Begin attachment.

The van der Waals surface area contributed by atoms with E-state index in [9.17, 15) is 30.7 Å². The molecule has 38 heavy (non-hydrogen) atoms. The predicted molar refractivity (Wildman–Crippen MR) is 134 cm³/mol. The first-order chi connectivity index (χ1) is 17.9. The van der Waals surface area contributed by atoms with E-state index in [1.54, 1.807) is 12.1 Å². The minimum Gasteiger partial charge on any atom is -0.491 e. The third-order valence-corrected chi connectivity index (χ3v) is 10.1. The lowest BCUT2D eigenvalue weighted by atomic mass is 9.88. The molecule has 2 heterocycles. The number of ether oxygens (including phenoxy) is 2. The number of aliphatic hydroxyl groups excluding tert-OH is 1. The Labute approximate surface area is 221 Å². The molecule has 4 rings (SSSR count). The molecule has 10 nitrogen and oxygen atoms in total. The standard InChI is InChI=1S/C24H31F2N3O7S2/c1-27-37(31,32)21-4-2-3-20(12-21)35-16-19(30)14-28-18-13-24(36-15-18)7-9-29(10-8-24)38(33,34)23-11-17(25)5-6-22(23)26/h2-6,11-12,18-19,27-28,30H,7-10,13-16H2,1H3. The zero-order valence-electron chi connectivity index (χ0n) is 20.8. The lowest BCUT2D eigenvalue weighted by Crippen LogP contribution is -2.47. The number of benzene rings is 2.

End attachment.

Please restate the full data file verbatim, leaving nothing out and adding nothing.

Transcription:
The van der Waals surface area contributed by atoms with E-state index in [9.17, 15) is 30.7 Å². The molecule has 38 heavy (non-hydrogen) atoms. The predicted molar refractivity (Wildman–Crippen MR) is 134 cm³/mol. The first-order chi connectivity index (χ1) is 17.9. The van der Waals surface area contributed by atoms with E-state index in [1.54, 1.807) is 12.1 Å². The minimum Gasteiger partial charge on any atom is -0.491 e. The third-order valence-corrected chi connectivity index (χ3v) is 10.1. The lowest BCUT2D eigenvalue weighted by atomic mass is 9.88. The molecule has 2 heterocycles. The number of ether oxygens (including phenoxy) is 2. The number of aliphatic hydroxyl groups excluding tert-OH is 1. The Labute approximate surface area is 221 Å². The molecule has 4 rings (SSSR count). The molecule has 10 nitrogen and oxygen atoms in total. The standard InChI is InChI=1S/C24H31F2N3O7S2/c1-27-37(31,32)21-4-2-3-20(12-21)35-16-19(30)14-28-18-13-24(36-15-18)7-9-29(10-8-24)38(33,34)23-11-17(25)5-6-22(23)26/h2-6,11-12,18-19,27-28,30H,7-10,13-16H2,1H3. The zero-order valence-electron chi connectivity index (χ0n) is 20.8. The lowest BCUT2D eigenvalue weighted by Crippen LogP contribution is -2.47. The number of benzene rings is 2.